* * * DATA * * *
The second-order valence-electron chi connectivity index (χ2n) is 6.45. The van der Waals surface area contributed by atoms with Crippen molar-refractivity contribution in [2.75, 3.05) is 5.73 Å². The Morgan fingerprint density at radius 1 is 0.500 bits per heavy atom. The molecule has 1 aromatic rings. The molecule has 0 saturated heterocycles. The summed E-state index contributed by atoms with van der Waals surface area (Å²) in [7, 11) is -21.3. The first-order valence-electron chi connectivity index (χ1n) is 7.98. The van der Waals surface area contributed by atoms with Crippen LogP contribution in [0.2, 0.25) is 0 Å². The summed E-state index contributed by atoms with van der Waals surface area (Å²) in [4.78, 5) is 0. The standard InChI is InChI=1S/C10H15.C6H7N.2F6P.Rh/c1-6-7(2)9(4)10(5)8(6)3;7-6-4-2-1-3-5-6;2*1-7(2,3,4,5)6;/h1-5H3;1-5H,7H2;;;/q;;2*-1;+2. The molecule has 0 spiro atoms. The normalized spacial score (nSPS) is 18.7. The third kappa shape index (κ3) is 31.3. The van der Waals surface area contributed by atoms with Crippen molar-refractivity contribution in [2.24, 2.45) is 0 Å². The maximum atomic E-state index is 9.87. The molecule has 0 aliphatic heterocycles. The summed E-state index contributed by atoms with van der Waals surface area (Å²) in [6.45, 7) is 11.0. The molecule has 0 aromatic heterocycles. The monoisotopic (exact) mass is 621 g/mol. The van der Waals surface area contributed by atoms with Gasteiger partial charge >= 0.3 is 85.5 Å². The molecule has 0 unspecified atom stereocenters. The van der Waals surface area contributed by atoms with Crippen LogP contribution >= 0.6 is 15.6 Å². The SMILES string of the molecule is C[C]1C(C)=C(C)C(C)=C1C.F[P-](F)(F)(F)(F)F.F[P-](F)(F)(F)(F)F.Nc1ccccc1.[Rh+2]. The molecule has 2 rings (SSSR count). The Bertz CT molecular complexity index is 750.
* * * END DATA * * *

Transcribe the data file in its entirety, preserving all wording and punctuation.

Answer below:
The second-order valence-electron chi connectivity index (χ2n) is 6.45. The van der Waals surface area contributed by atoms with Crippen molar-refractivity contribution in [2.75, 3.05) is 5.73 Å². The Morgan fingerprint density at radius 1 is 0.500 bits per heavy atom. The molecule has 1 aromatic rings. The molecule has 0 saturated heterocycles. The summed E-state index contributed by atoms with van der Waals surface area (Å²) in [7, 11) is -21.3. The first-order valence-electron chi connectivity index (χ1n) is 7.98. The van der Waals surface area contributed by atoms with Crippen LogP contribution in [0.2, 0.25) is 0 Å². The summed E-state index contributed by atoms with van der Waals surface area (Å²) in [4.78, 5) is 0. The standard InChI is InChI=1S/C10H15.C6H7N.2F6P.Rh/c1-6-7(2)9(4)10(5)8(6)3;7-6-4-2-1-3-5-6;2*1-7(2,3,4,5)6;/h1-5H3;1-5H,7H2;;;/q;;2*-1;+2. The molecule has 0 spiro atoms. The normalized spacial score (nSPS) is 18.7. The third kappa shape index (κ3) is 31.3. The van der Waals surface area contributed by atoms with Crippen molar-refractivity contribution in [2.24, 2.45) is 0 Å². The maximum atomic E-state index is 9.87. The molecule has 0 aliphatic heterocycles. The summed E-state index contributed by atoms with van der Waals surface area (Å²) in [6.45, 7) is 11.0. The molecule has 0 aromatic heterocycles. The monoisotopic (exact) mass is 621 g/mol. The van der Waals surface area contributed by atoms with Gasteiger partial charge >= 0.3 is 85.5 Å². The molecule has 0 unspecified atom stereocenters. The van der Waals surface area contributed by atoms with Crippen LogP contribution >= 0.6 is 15.6 Å². The SMILES string of the molecule is C[C]1C(C)=C(C)C(C)=C1C.F[P-](F)(F)(F)(F)F.F[P-](F)(F)(F)(F)F.Nc1ccccc1.[Rh+2]. The molecule has 2 rings (SSSR count). The Bertz CT molecular complexity index is 750.